My neighbor thinks his wife divorced him because of a ham sandwich. He'll tell anyone who will listen about the crazy woman who left him all because one night, instead of having dinner with the family, he made himself a ham sandwich.
That one sandwich ruined 20 years of marriage. At least that's how he tells it.
But no one gets divorced over a ham sandwich. Just like nobody gets fired over a single badly written email or demoted because they got frustrated and cursed on a random Tuesday.
But problem people don't see it that way. They'll tell you, it was just one thing.
I'm working with a CEO who has a problem leader on his team. We'll call him Bill. Bill routinely undermined the senior team's initiatives and was openly negative in front of junior staff. The boss and other leaders told Bill numerous times, please critique in private, be supportive in front of staff.
Not surprisingly, Bill always had a reason/excuse. He acted as if each situation were an isolated incident. People began to say, that's just how Bill is. But the CEO was not OK with it. He knew the longer people get away with bad behavior, the worse they become.
One day, Bill did his usual negativity and the CEO saw it. He told Bill to report to his office. The CEO then used the model below to hold Bill accountable:
1. Don't make it about the ham sandwich.
The CEO started, "Your behavior is emblematic of a larger problem." Bill responded with the typical isolate the incident defense. "It's no big deal, I'm sorry. I lost my temper one time." The CEO was not having it.
2. Emphasize the recurring pattern and the impact.
The boss said, "If you leave this conversation telling yourself you got in trouble for one incident, you are not hearing me. I want to make this very clear; this is about a recurring pattern of negativity that's been going on for months. This affects every single employee here. We're spending too much time and effort dealing with the negative wake you leave behind."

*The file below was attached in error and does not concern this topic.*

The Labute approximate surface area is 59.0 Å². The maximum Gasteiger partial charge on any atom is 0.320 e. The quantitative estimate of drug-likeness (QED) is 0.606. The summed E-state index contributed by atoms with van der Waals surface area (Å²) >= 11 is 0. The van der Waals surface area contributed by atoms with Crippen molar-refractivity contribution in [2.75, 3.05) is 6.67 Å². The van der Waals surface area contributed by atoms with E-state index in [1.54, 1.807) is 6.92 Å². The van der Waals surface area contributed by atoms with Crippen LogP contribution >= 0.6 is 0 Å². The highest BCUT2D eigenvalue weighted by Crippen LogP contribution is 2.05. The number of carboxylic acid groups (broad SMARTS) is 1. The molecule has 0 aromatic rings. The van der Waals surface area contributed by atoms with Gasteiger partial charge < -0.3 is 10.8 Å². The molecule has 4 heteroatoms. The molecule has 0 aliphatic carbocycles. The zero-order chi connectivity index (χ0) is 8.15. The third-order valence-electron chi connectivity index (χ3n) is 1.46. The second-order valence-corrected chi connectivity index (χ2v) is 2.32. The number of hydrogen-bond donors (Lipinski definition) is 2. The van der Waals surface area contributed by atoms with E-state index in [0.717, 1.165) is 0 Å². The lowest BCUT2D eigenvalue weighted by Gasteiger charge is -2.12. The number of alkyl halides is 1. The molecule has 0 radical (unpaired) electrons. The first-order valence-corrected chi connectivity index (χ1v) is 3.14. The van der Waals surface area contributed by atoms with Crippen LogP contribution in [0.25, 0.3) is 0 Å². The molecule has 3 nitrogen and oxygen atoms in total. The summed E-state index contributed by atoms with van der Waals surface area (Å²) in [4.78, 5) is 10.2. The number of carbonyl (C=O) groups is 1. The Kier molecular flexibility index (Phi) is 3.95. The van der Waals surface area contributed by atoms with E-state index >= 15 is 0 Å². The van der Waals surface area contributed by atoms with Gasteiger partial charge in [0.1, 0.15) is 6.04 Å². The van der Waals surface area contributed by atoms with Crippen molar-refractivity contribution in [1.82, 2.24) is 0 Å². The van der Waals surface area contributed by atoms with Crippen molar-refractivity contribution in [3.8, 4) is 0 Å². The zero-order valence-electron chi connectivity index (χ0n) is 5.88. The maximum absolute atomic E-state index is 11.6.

3. Make the consequences clear.
The boss went on to say. "Attitude matters. You don't have to agree with everything. I expect you to weigh in with your best thinking on decisions we make as a team. What I will not accept is you poisoning our culture. I will no longer tolerate you spewing venom in front of staff or undermining your peers. If this continues, there will not be a place for you here."
The above conversation might seem harsh. It's meant to be. It was also calm and direct, which is the best to deal with a denier. If Bill leaves with the story, my boss lost it over one thing, he knows he's lying.
My neighbor did not get divorced over a ham sandwich. His wife will tell you, leaving a family meal to make his own sandwich was emblematic of his long pattern of ignoring the family, disregarding others, and being ungrateful.
After years of expressing her frustration, sadness, and anger, and having it go unheeded, his wife finally gave up on him the night he made the sandwich.
When people are frustrated with you, they'll find a way to tell you. You can blow it off as just one thing, but if you do that too often, you're going to be left alone eating your ham sandwich.
Lisa McLeod is the global expert in Noble Purpose. She is a keynote speaker and consultant who authored the bestsellers Selling with Noble Purpose and Leading with Noble Purpose.